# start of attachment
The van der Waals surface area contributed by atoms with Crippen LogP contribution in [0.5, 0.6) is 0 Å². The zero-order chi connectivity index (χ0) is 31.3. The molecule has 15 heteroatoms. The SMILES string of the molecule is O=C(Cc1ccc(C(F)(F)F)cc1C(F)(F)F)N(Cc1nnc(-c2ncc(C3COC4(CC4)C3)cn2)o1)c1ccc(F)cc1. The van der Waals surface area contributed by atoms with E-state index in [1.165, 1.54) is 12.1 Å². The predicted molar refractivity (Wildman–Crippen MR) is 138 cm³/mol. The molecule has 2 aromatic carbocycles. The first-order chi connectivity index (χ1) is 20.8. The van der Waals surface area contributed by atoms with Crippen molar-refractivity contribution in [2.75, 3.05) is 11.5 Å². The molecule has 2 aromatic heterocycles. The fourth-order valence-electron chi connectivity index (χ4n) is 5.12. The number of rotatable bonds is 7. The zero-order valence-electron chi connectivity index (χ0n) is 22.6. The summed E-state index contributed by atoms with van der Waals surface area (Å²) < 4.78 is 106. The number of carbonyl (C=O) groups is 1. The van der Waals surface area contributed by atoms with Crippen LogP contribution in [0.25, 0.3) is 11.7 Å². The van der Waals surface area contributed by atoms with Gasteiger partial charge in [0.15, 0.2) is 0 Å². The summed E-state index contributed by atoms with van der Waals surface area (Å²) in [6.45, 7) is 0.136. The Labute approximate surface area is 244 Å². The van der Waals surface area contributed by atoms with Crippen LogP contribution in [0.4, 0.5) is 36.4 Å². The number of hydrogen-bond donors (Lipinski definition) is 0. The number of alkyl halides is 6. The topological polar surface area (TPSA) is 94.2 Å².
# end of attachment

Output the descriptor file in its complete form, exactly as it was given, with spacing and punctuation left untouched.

The van der Waals surface area contributed by atoms with Crippen LogP contribution in [0.5, 0.6) is 0 Å². The zero-order chi connectivity index (χ0) is 31.3. The molecule has 15 heteroatoms. The SMILES string of the molecule is O=C(Cc1ccc(C(F)(F)F)cc1C(F)(F)F)N(Cc1nnc(-c2ncc(C3COC4(CC4)C3)cn2)o1)c1ccc(F)cc1. The van der Waals surface area contributed by atoms with E-state index in [1.165, 1.54) is 12.1 Å². The predicted molar refractivity (Wildman–Crippen MR) is 138 cm³/mol. The molecule has 2 aromatic carbocycles. The first-order chi connectivity index (χ1) is 20.8. The van der Waals surface area contributed by atoms with Crippen molar-refractivity contribution in [2.75, 3.05) is 11.5 Å². The molecule has 2 aromatic heterocycles. The fourth-order valence-electron chi connectivity index (χ4n) is 5.12. The number of rotatable bonds is 7. The zero-order valence-electron chi connectivity index (χ0n) is 22.6. The summed E-state index contributed by atoms with van der Waals surface area (Å²) < 4.78 is 106. The number of carbonyl (C=O) groups is 1. The van der Waals surface area contributed by atoms with Crippen LogP contribution in [0.25, 0.3) is 11.7 Å². The van der Waals surface area contributed by atoms with Gasteiger partial charge in [0.15, 0.2) is 0 Å². The summed E-state index contributed by atoms with van der Waals surface area (Å²) in [6.45, 7) is 0.136. The Labute approximate surface area is 244 Å². The van der Waals surface area contributed by atoms with Crippen LogP contribution in [0.4, 0.5) is 36.4 Å². The number of hydrogen-bond donors (Lipinski definition) is 0. The number of alkyl halides is 6. The topological polar surface area (TPSA) is 94.2 Å².